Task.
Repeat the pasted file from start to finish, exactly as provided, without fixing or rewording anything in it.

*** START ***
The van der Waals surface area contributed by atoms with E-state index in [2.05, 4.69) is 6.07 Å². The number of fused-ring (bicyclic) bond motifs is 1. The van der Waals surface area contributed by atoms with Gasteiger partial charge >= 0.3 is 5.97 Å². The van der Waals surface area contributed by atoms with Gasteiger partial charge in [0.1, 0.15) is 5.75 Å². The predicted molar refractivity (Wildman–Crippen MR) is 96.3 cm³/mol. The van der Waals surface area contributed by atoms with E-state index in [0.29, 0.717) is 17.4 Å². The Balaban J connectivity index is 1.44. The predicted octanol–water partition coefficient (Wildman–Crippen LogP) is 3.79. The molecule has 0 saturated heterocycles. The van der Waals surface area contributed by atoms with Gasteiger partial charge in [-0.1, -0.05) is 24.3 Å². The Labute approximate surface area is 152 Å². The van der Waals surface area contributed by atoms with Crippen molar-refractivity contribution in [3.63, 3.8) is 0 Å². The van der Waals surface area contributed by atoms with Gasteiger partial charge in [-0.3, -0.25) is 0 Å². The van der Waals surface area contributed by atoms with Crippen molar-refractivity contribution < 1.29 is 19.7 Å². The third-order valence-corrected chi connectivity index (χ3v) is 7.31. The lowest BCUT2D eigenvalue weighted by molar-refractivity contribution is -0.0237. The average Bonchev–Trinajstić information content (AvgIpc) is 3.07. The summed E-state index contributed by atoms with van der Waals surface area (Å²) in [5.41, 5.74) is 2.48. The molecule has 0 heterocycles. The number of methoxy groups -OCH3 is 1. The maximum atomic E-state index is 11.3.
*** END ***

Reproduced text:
The van der Waals surface area contributed by atoms with E-state index in [2.05, 4.69) is 6.07 Å². The number of fused-ring (bicyclic) bond motifs is 1. The van der Waals surface area contributed by atoms with Gasteiger partial charge >= 0.3 is 5.97 Å². The van der Waals surface area contributed by atoms with Gasteiger partial charge in [0.1, 0.15) is 5.75 Å². The predicted molar refractivity (Wildman–Crippen MR) is 96.3 cm³/mol. The van der Waals surface area contributed by atoms with E-state index in [0.29, 0.717) is 17.4 Å². The Balaban J connectivity index is 1.44. The predicted octanol–water partition coefficient (Wildman–Crippen LogP) is 3.79. The molecule has 0 saturated heterocycles. The van der Waals surface area contributed by atoms with Gasteiger partial charge in [-0.1, -0.05) is 24.3 Å². The Labute approximate surface area is 152 Å². The van der Waals surface area contributed by atoms with Crippen molar-refractivity contribution in [3.63, 3.8) is 0 Å². The van der Waals surface area contributed by atoms with Gasteiger partial charge in [-0.3, -0.25) is 0 Å². The van der Waals surface area contributed by atoms with Crippen molar-refractivity contribution < 1.29 is 19.7 Å². The third-order valence-corrected chi connectivity index (χ3v) is 7.31. The lowest BCUT2D eigenvalue weighted by molar-refractivity contribution is -0.0237. The average Bonchev–Trinajstić information content (AvgIpc) is 3.07. The summed E-state index contributed by atoms with van der Waals surface area (Å²) in [5.41, 5.74) is 2.48. The molecule has 0 heterocycles. The number of methoxy groups -OCH3 is 1. The maximum atomic E-state index is 11.3.